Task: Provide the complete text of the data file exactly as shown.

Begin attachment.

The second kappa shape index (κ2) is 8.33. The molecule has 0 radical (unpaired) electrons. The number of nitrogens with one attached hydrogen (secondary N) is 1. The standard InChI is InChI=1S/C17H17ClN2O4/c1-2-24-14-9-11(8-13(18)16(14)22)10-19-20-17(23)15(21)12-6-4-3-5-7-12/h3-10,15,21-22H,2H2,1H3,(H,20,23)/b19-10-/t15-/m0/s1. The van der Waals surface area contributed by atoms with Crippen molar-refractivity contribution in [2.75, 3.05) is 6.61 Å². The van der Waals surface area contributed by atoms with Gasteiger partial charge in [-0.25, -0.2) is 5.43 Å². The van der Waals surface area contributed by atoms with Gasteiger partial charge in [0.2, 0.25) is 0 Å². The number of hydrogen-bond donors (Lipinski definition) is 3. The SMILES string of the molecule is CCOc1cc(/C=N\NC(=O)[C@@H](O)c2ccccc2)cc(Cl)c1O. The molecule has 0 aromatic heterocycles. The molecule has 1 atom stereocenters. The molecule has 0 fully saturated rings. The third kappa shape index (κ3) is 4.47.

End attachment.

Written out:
The second kappa shape index (κ2) is 8.33. The molecule has 0 radical (unpaired) electrons. The number of nitrogens with one attached hydrogen (secondary N) is 1. The standard InChI is InChI=1S/C17H17ClN2O4/c1-2-24-14-9-11(8-13(18)16(14)22)10-19-20-17(23)15(21)12-6-4-3-5-7-12/h3-10,15,21-22H,2H2,1H3,(H,20,23)/b19-10-/t15-/m0/s1. The van der Waals surface area contributed by atoms with Crippen molar-refractivity contribution in [2.75, 3.05) is 6.61 Å². The van der Waals surface area contributed by atoms with Gasteiger partial charge in [-0.25, -0.2) is 5.43 Å². The van der Waals surface area contributed by atoms with Gasteiger partial charge in [0.2, 0.25) is 0 Å². The number of hydrogen-bond donors (Lipinski definition) is 3. The SMILES string of the molecule is CCOc1cc(/C=N\NC(=O)[C@@H](O)c2ccccc2)cc(Cl)c1O. The molecule has 0 aromatic heterocycles. The molecule has 1 atom stereocenters. The molecule has 0 fully saturated rings. The third kappa shape index (κ3) is 4.47.